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Reader's comments (5)

Not all Russell Group universities are the same and they are "elite" rather than "elitist". I have heard this stuck record since I was a student in the 1980s. Most people of my age are only one step away from "working class", whatever that means and were usually the first in their family to attend university. It may be the different subject backgrounds (me: Engineering and the writer: Law) but I do not recognise the picture painted. I work in a department that is very diverse in many ways. However, in academic life, one has to enter the country of the educated that has no borders and also transcend so-called "cultural" identities (including class) to belong to a modern and vibrant community.
Is there actually such a thing as 'social class' or is it a myth perpetuated by some who use it as an excuse or even as a badge of pride? "Look at me, I'm working class and I've achieved x. y. z."... when for most people, achieving x, y, z, is an accomplishment of itself without adding any further gloss. If you want to live the life of the mind, it is the mind that matters, not the extraneous baggage/labels you fancy hanging on the body in which it is contained. I still remember a conversation when, younger and fitter, I ran the local Army Cadet Force unit. Chatting with a group of cadets, they brought up one of their schoolfriends, whom they described as 'posh'. Their reasoning: she went to a private school and her parents had been to university. I grinned at them. "I went to a private school and both my parents went to university, in fact, so did I. Do you think I'm posh?" "Oh no, Sergeant," they replied. "You go to Cadets!"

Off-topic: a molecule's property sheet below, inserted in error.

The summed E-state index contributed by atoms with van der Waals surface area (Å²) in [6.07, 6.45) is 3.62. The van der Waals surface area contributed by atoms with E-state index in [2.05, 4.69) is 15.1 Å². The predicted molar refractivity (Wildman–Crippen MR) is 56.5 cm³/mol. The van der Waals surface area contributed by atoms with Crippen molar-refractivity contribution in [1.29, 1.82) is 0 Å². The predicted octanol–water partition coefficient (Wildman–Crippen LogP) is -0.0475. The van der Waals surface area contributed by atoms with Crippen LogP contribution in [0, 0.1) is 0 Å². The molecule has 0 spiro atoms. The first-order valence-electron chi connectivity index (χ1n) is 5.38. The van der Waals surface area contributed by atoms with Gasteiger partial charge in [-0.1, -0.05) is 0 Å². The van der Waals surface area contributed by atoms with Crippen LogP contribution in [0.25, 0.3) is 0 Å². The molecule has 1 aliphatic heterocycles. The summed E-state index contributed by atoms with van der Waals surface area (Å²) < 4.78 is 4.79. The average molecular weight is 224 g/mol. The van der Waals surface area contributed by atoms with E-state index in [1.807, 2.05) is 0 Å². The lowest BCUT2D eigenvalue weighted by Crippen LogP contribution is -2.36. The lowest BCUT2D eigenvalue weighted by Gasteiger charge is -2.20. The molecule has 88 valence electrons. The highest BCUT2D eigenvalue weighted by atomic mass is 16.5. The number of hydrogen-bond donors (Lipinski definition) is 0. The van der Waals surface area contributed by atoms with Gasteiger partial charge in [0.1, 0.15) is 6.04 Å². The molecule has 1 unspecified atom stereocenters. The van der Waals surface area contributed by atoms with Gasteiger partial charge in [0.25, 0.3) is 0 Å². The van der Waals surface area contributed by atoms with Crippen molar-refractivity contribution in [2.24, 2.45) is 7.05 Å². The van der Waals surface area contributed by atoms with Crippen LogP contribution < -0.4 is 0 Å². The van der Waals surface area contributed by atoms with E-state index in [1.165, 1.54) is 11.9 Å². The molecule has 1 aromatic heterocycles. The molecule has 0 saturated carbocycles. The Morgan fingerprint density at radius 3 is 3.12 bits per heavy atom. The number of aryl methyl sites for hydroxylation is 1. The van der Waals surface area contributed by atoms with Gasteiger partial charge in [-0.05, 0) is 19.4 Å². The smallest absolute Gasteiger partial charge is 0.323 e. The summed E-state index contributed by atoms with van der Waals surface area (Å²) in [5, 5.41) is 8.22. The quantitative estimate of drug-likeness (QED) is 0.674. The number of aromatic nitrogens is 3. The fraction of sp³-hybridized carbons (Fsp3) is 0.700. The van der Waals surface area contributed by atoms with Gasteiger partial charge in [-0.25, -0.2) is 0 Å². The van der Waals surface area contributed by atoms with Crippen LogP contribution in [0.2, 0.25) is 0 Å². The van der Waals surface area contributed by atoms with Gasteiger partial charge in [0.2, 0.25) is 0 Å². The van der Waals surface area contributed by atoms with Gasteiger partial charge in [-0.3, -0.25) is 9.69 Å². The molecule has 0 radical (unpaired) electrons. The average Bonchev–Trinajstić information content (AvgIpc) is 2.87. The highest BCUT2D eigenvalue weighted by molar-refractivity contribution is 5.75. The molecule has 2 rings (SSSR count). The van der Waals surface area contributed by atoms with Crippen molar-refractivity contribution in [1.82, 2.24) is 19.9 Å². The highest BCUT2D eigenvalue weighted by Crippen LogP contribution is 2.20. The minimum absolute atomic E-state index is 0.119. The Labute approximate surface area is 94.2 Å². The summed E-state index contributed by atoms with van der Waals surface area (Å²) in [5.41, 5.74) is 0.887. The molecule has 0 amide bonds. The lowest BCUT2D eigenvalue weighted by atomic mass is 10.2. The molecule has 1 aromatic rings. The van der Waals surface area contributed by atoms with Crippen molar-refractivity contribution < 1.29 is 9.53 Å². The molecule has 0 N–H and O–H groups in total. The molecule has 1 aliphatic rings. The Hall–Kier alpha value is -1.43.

Paragraphs of navel-gazing 'throat clearing' and then we find the research results: Very likely you will soon discover that you are not the only academic in such a situation, and maybe you will soon find yourself mentoring and supporting others too.
An appointment to a university post surely means that a 'working class' person has entered the middle class?
Sometimes I think that anyone who *needs* to work (whatever the work) is effectively 'working class'. Some even argue that the middle class has become a working class that is a bit better off, so-to-say, but very much working class still.